Somebody Doesn’t Like the BBC

Last month, B-BBC reader La Cumparista made the following comment on David Vance’s post about a BBC interview with a Man Booker Prize nominee:

I would really like Howard Jacobson to win the Man Booker prize this year. Has he had much publicity on the BBC?

Jacobson is listed with the others on BBC news briefs about the authors on the short list, but only Peter Carey got a special feature, presumably because he had won twice before. I don’t recall Jacobson getting the attention of the other authors by the BBC when they did their special report from the black-tie gala event of the announcement.

In any case, I now have a copy of Jacobson’s winning book, The Finkler Question, in my hand. The story opens up with a passage that is very relevant to this blog. The BBC studiously avoided mentioning this in either of their brief interviews of him as one of those on the short list.

The relevant passage begins on Page 6, when Treslove, the non-Jewish character (one of the trio of friends around whom the book is focused), is mugged while walking home one night. It describes the incident which launches the book’s journey to explore what it means to be Jewish in England today:

He passed the BBC, an institution for which he had once worked and cherished idealistic hopes but which he now hated to an irrational degree. Had it been rational he would have taken steps not to pass the building as often as he did. Under his breath he cursed it feebly – ‘Shitheap,’ he said.

A nursery malediction.

That was exactly what he hated about the BBC: it had infantilised him. ‘Auntie’, the nation called the Corporation, fondly. But aunties are equivocal figures of affection, wicked and unreliable, pretending to love only so long as they are short of love themselves, and then off. The BBC, Treslove believed, made addicts of those who listened to it, reducing them to a state of inane dependence. As it did those it employed. Only worse in the case of those employed – handcuffing them in promotions and conceit, disabling them from any other life. Treslove himself a case in point. Though not promoted, only disabled.



Caught the truly appalling Patricia Hewitt being interviewed by Eddie Mair on PM. This was concerning Peter Mandelson’s suggestion that the legislation bringing about a mandatory requirement for employers to accommodate flexible working hours for all employees with children under 16 be knocked on the head, for a while. The BBC was keen to offer Hewitt this soap-box from which she could witter on about how essential for small business that this provision be activated! Now I can understand that Hewitt is supremely ignorant when it comes to the stress on small business but I thought Eddie Mair should have made the point that any business can operate such flexible hours without draconian legislation making them do so. In the past day we have seen the Labour and Conservative Party offer up ideas as to how business can be given some help in these tough times. I personally think that the Conservative Party’s ideas have been quite good, but seem to have gained little media traction within the BBC, whilst Labour’s whimsies are discussed ad infinitum.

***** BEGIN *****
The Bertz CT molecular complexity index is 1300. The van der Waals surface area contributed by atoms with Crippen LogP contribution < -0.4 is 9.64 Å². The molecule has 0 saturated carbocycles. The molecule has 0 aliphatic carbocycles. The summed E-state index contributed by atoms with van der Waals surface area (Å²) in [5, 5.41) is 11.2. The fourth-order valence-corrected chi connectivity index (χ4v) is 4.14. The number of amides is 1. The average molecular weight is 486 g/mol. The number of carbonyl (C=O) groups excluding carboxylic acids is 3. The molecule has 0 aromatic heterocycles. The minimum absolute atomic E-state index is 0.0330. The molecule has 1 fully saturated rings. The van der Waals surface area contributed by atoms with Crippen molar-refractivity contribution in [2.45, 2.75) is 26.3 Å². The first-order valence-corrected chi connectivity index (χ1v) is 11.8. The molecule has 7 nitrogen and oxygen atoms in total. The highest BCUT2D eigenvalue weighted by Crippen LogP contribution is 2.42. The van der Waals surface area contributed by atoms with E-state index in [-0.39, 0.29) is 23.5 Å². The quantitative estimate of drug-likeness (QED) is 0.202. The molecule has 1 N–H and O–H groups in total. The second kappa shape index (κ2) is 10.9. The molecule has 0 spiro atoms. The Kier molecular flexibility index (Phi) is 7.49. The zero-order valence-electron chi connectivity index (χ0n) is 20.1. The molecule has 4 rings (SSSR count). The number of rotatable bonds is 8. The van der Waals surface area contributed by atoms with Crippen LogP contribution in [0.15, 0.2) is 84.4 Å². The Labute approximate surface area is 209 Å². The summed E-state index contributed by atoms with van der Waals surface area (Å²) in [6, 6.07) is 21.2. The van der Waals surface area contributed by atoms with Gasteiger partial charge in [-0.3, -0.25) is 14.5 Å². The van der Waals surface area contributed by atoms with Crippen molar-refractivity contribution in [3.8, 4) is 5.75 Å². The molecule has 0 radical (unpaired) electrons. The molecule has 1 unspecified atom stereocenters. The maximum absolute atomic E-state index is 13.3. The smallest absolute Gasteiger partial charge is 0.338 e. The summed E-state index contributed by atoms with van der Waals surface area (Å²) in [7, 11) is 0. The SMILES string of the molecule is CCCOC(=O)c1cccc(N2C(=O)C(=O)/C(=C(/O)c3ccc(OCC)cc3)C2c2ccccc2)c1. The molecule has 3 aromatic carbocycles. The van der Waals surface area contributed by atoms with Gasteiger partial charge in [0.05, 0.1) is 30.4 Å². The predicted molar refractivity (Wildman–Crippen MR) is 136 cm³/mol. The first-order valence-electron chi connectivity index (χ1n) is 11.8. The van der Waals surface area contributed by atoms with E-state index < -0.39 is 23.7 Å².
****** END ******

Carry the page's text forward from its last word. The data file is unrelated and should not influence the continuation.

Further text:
Unequal Life-Chances …

Nick Robinson reports on Harriet Harman’s new National Equality Panel :

She spoke instead of “investigating how “people’s life chances” are impacted by “where they were born, what kind of family they were born into, where they live and their wealth” as well as their gender, race, disability and age.

It does seem so wrong that a child’s life chances are so dependent on who their dad is :

James Naughtie was out covering the Republican National Convention in Minnesota for the Today programme last week.

Meanwhile, I couldn’t help but notice that the name of a certain Andrew Naughtie appeared at the end credits of Newsnight’s coverage of the same event.

Was this a coincidence, I wondered, or could they by any chance be related?

“Ah yes, that is Jim’s son,” says a BBC spokesman when I call.

“He’s one of a number of students we’ve got on work experience at the moment.

“They are all helping out with our election coverage – though I’m not certain how many of them were actually sent to the convention.”

(The Indie piece is by Henry Deedes, grandson of the late William Deedes, former Telegraph editor and newspaper veteran. Can’t say the BBC aren’t conforming to generally accepted industry standards.)

Hat-tip – Peter in the comments.

UPDATE – via DB in the comments, young Master Naughtie reviews the film ‘Rendition’ in the Bristol University paper :

Rendition is a major foreign policy issue for the US since the extent and implications of its use were uncovered in 2002; the torture and human rights abuses that rendition involves have severely tainted the USA’s international reputation …

In these dark times, we need mainstream Hollywood films that will tackle uncomfortable subjects like this head-on and dare to show us that those acting in American interests may not be good people … the shocking truth of Rendition just isn’t enough.


You have to wonder about the type of employee working at the BBC! What prompts this is the news story that suggests a BBC Radio 4 presenter drugged and raped a man he met at a New Year party after inviting him back to see his art collection, a court heard today. Nigel Wrench snorted cocaine with the man at the party in south London and offered him the chance to sit in on his show, the Old Bailey was told. Back at the PM presenter’s flat he poured them both a glass of champagne but when the 26-year-old man took a gulp he realised “not all was well”, a jury heard. Mr Wrench denies the allegations. Now, let’s not go into the specific details here since that is a matter for the Court to deal with. But I wonder has the PM show covered this story? It is always quick enough to publicise the alleged misdeeds of others, so I wonder if this story has been given due prominence on PM?